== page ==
Blog Post

iPod nano: New Form and Less Function?

Now that Apple’s (s aapl) sixth-generation iPod nanos are actually in people’s hands, I thought I’d take a closer look at the value difference between the new and the old. Is the new iPod nano really worth it?

It’s Got The Touch

First and foremost, the new version has a “multitouch” screen. Actually, it’s only capable of discerning two finger gestures (and only for rotating the screen). The introduction of a touchscreen on such a small device is certainly one way to reduce the need for physical controls (ironic that this was introduced immediately after the new iPod shuffle regained its tactile buttons).

The touchscreen also adds a “wow” factor for those who wish they owned an iPod touch or an iPhone. The icons even jiggle when you move them around! But don’t let that fool you. The iPod nano isn’t running iOS, simply updated software designed to resemble iOS. The result? You’re not going to be using apps with it anytime soon.

Design Details

If you were to take a casual, superficial look at the iPod nano, you might think it’s a bit awkward.

The form factor resembles a larger iPod shuffle and the straight edges at the top and bottom seem a little odd for Apple’s standards. One would think the form factor would resemble a smaller iPhone and be curved at the corners like the plastic boxes in which they ship.

The display itself doesn’t sit flat against the body of the device, likely a result of a decision to make the device as small as possible. In my opinion, the design is a bit contrived. Considering the latest iPod shuffle is just a smaller version of the second-generation model, and this new nano looks like a larger version of it with a multi-touch screen, I wonder what Jonny Ive’s team is actually doing.

Technical Specs

When you think about iPod nanos, you might think about how they could play video (2007 and on) or how they had a built-in camera and record video (2009). You might even think about increasingly bigger and better displays. Sure it wasn’t all that great, but you might even think back to when iPod nanos included a speaker (2009). Well, times are changing.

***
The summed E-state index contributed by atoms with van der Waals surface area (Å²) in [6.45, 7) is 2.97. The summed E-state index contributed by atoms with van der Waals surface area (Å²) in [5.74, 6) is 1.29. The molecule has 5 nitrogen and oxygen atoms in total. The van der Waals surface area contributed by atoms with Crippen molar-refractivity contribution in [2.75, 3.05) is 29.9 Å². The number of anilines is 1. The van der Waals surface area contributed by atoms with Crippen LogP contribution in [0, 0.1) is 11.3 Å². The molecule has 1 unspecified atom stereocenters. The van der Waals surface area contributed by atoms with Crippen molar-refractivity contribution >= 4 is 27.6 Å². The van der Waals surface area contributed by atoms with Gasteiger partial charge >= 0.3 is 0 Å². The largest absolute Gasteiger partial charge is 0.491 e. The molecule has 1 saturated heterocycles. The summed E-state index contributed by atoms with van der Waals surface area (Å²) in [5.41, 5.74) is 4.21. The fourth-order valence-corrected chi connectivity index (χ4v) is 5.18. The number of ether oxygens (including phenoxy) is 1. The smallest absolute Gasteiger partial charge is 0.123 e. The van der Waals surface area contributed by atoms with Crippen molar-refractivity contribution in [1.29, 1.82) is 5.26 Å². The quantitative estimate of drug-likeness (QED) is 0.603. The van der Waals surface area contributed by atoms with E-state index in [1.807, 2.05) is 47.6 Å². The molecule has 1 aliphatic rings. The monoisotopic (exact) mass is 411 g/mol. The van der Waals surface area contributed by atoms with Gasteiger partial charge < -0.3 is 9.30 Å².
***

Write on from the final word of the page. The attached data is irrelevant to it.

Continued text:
The introduction of a touch screen has driven the component costs of the iPod nano higher than previous models. As a result, Apple trimmed some features that were “not often used” to maintain an amicable price point for consumers, and the company’s profit margin.

Were these features infrequently used? It is true if you own an iPhone, you already have a camera at your disposal. But a nano was an inexpensive and convenient alternative for those who didn’t. And while few might have actually watched video on the tiny screen, you could still plug it into a TV.

The real point I’m trying to make is that while Apple seems intent on pushing the iTunes Store and all it offers, its latest device plays a lot less of that content than the previous generation. That doesn’t seem terribly innovative to me.

Granted, the nano has a specific audience. But for me, it’s not a simple matter of “well if you want those features, go buy an iPod touch or an iPhone.” Instead, it’s about Apple allowing form to trump function. There’s another glaring example I can cite from recent memory.